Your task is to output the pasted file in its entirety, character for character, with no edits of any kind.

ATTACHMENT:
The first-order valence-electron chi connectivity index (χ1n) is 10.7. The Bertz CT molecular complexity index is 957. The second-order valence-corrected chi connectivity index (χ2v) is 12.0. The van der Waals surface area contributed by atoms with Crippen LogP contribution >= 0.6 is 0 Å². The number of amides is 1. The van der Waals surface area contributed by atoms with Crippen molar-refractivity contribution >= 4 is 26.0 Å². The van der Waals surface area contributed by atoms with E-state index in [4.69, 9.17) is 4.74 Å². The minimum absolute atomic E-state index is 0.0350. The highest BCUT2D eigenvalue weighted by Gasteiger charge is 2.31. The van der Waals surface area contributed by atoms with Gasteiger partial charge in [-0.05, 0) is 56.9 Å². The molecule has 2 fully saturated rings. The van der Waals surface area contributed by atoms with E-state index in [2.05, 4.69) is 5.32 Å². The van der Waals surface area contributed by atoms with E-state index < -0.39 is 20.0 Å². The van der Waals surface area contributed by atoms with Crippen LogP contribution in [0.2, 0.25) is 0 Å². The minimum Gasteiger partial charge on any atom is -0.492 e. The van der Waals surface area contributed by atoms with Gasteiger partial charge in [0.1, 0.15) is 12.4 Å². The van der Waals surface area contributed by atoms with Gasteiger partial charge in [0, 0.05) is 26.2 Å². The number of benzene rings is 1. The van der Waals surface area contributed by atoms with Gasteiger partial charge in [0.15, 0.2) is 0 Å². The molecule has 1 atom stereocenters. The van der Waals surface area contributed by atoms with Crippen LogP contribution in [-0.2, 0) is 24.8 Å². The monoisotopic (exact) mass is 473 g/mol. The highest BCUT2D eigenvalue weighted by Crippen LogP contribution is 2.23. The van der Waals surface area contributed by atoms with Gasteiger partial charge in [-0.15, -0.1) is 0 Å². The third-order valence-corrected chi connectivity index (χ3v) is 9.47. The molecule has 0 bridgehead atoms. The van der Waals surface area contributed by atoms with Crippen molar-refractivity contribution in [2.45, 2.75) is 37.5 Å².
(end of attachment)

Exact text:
The first-order valence-electron chi connectivity index (χ1n) is 10.7. The Bertz CT molecular complexity index is 957. The second-order valence-corrected chi connectivity index (χ2v) is 12.0. The van der Waals surface area contributed by atoms with Crippen LogP contribution >= 0.6 is 0 Å². The number of amides is 1. The van der Waals surface area contributed by atoms with Crippen molar-refractivity contribution >= 4 is 26.0 Å². The van der Waals surface area contributed by atoms with E-state index in [4.69, 9.17) is 4.74 Å². The minimum absolute atomic E-state index is 0.0350. The highest BCUT2D eigenvalue weighted by Gasteiger charge is 2.31. The van der Waals surface area contributed by atoms with Gasteiger partial charge in [-0.05, 0) is 56.9 Å². The molecule has 2 fully saturated rings. The van der Waals surface area contributed by atoms with E-state index in [2.05, 4.69) is 5.32 Å². The van der Waals surface area contributed by atoms with E-state index < -0.39 is 20.0 Å². The van der Waals surface area contributed by atoms with Crippen LogP contribution in [0.2, 0.25) is 0 Å². The minimum Gasteiger partial charge on any atom is -0.492 e. The van der Waals surface area contributed by atoms with Gasteiger partial charge in [0.1, 0.15) is 12.4 Å². The van der Waals surface area contributed by atoms with Gasteiger partial charge in [0, 0.05) is 26.2 Å². The number of benzene rings is 1. The van der Waals surface area contributed by atoms with Gasteiger partial charge in [0.15, 0.2) is 0 Å². The molecule has 1 atom stereocenters. The van der Waals surface area contributed by atoms with Crippen LogP contribution in [-0.2, 0) is 24.8 Å². The monoisotopic (exact) mass is 473 g/mol. The highest BCUT2D eigenvalue weighted by Crippen LogP contribution is 2.23. The van der Waals surface area contributed by atoms with Gasteiger partial charge in [-0.15, -0.1) is 0 Å². The third-order valence-corrected chi connectivity index (χ3v) is 9.47. The molecule has 0 bridgehead atoms. The van der Waals surface area contributed by atoms with Crippen molar-refractivity contribution in [2.45, 2.75) is 37.5 Å².